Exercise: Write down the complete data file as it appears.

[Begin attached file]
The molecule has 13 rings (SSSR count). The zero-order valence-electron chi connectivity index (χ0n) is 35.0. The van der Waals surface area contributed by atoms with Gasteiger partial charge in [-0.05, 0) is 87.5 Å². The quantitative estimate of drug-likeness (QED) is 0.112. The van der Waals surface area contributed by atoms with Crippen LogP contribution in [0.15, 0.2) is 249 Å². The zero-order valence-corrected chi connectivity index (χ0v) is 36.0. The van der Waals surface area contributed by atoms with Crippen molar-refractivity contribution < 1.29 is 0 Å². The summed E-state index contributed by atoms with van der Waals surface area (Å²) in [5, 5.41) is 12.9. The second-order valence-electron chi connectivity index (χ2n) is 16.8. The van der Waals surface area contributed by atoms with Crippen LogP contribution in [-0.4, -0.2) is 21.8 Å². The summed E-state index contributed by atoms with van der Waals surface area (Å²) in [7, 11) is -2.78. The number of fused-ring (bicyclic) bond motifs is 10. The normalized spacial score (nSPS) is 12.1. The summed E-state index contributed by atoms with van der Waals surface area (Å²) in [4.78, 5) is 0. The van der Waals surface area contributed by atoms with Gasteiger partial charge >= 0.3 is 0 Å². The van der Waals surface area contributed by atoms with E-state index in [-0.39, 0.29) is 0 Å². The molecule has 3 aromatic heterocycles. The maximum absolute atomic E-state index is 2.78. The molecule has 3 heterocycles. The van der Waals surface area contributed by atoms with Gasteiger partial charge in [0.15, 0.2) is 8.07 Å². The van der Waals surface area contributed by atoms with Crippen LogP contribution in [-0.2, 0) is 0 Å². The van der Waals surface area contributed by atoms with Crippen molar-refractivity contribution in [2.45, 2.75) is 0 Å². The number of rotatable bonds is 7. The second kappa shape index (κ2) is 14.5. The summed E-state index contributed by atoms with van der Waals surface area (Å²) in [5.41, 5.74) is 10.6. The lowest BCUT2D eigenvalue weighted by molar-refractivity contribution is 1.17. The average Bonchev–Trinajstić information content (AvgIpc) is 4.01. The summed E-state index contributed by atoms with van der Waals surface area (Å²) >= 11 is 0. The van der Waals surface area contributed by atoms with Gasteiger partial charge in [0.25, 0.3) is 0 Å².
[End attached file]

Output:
The molecule has 13 rings (SSSR count). The zero-order valence-electron chi connectivity index (χ0n) is 35.0. The van der Waals surface area contributed by atoms with Gasteiger partial charge in [-0.05, 0) is 87.5 Å². The quantitative estimate of drug-likeness (QED) is 0.112. The van der Waals surface area contributed by atoms with Crippen LogP contribution in [0.15, 0.2) is 249 Å². The zero-order valence-corrected chi connectivity index (χ0v) is 36.0. The van der Waals surface area contributed by atoms with Crippen molar-refractivity contribution < 1.29 is 0 Å². The summed E-state index contributed by atoms with van der Waals surface area (Å²) in [5, 5.41) is 12.9. The second-order valence-electron chi connectivity index (χ2n) is 16.8. The van der Waals surface area contributed by atoms with Crippen LogP contribution in [-0.4, -0.2) is 21.8 Å². The summed E-state index contributed by atoms with van der Waals surface area (Å²) in [7, 11) is -2.78. The number of fused-ring (bicyclic) bond motifs is 10. The normalized spacial score (nSPS) is 12.1. The summed E-state index contributed by atoms with van der Waals surface area (Å²) in [4.78, 5) is 0. The van der Waals surface area contributed by atoms with Gasteiger partial charge >= 0.3 is 0 Å². The van der Waals surface area contributed by atoms with E-state index in [-0.39, 0.29) is 0 Å². The molecule has 3 aromatic heterocycles. The maximum absolute atomic E-state index is 2.78. The molecule has 3 heterocycles. The van der Waals surface area contributed by atoms with Gasteiger partial charge in [0.15, 0.2) is 8.07 Å². The van der Waals surface area contributed by atoms with Crippen LogP contribution in [-0.2, 0) is 0 Å². The van der Waals surface area contributed by atoms with Crippen molar-refractivity contribution in [2.45, 2.75) is 0 Å². The number of rotatable bonds is 7. The second kappa shape index (κ2) is 14.5. The summed E-state index contributed by atoms with van der Waals surface area (Å²) in [5.41, 5.74) is 10.6. The lowest BCUT2D eigenvalue weighted by molar-refractivity contribution is 1.17. The average Bonchev–Trinajstić information content (AvgIpc) is 4.01. The summed E-state index contributed by atoms with van der Waals surface area (Å²) >= 11 is 0. The van der Waals surface area contributed by atoms with Gasteiger partial charge in [0.25, 0.3) is 0 Å².